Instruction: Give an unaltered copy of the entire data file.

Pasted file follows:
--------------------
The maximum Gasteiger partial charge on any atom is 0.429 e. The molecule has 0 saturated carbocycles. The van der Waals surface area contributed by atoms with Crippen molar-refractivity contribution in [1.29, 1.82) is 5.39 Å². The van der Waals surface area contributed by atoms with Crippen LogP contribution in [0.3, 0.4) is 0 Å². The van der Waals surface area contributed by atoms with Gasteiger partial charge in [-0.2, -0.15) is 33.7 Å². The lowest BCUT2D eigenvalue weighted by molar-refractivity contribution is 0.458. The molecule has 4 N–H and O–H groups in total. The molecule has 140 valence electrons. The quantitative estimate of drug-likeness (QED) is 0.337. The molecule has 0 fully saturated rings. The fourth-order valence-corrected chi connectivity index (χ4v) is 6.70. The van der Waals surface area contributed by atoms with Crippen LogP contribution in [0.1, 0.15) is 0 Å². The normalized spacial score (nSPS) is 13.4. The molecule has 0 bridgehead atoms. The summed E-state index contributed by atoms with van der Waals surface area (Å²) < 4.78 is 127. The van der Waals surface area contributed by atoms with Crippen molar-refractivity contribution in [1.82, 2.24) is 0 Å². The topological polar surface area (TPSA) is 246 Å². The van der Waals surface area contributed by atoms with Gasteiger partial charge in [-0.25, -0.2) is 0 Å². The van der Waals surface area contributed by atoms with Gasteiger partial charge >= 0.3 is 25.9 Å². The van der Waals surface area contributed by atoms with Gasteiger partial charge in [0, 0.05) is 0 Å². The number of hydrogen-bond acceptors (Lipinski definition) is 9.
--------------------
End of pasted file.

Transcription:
The maximum Gasteiger partial charge on any atom is 0.429 e. The molecule has 0 saturated carbocycles. The van der Waals surface area contributed by atoms with Crippen molar-refractivity contribution in [1.29, 1.82) is 5.39 Å². The van der Waals surface area contributed by atoms with Crippen LogP contribution in [0.3, 0.4) is 0 Å². The van der Waals surface area contributed by atoms with Gasteiger partial charge in [-0.2, -0.15) is 33.7 Å². The lowest BCUT2D eigenvalue weighted by molar-refractivity contribution is 0.458. The molecule has 4 N–H and O–H groups in total. The molecule has 140 valence electrons. The quantitative estimate of drug-likeness (QED) is 0.337. The molecule has 0 fully saturated rings. The fourth-order valence-corrected chi connectivity index (χ4v) is 6.70. The van der Waals surface area contributed by atoms with Crippen LogP contribution in [0.1, 0.15) is 0 Å². The normalized spacial score (nSPS) is 13.4. The molecule has 0 bridgehead atoms. The summed E-state index contributed by atoms with van der Waals surface area (Å²) < 4.78 is 127. The van der Waals surface area contributed by atoms with Crippen molar-refractivity contribution in [1.82, 2.24) is 0 Å². The topological polar surface area (TPSA) is 246 Å². The van der Waals surface area contributed by atoms with Gasteiger partial charge in [-0.25, -0.2) is 0 Å². The van der Waals surface area contributed by atoms with Gasteiger partial charge >= 0.3 is 25.9 Å². The van der Waals surface area contributed by atoms with Gasteiger partial charge in [0, 0.05) is 0 Å². The number of hydrogen-bond acceptors (Lipinski definition) is 9.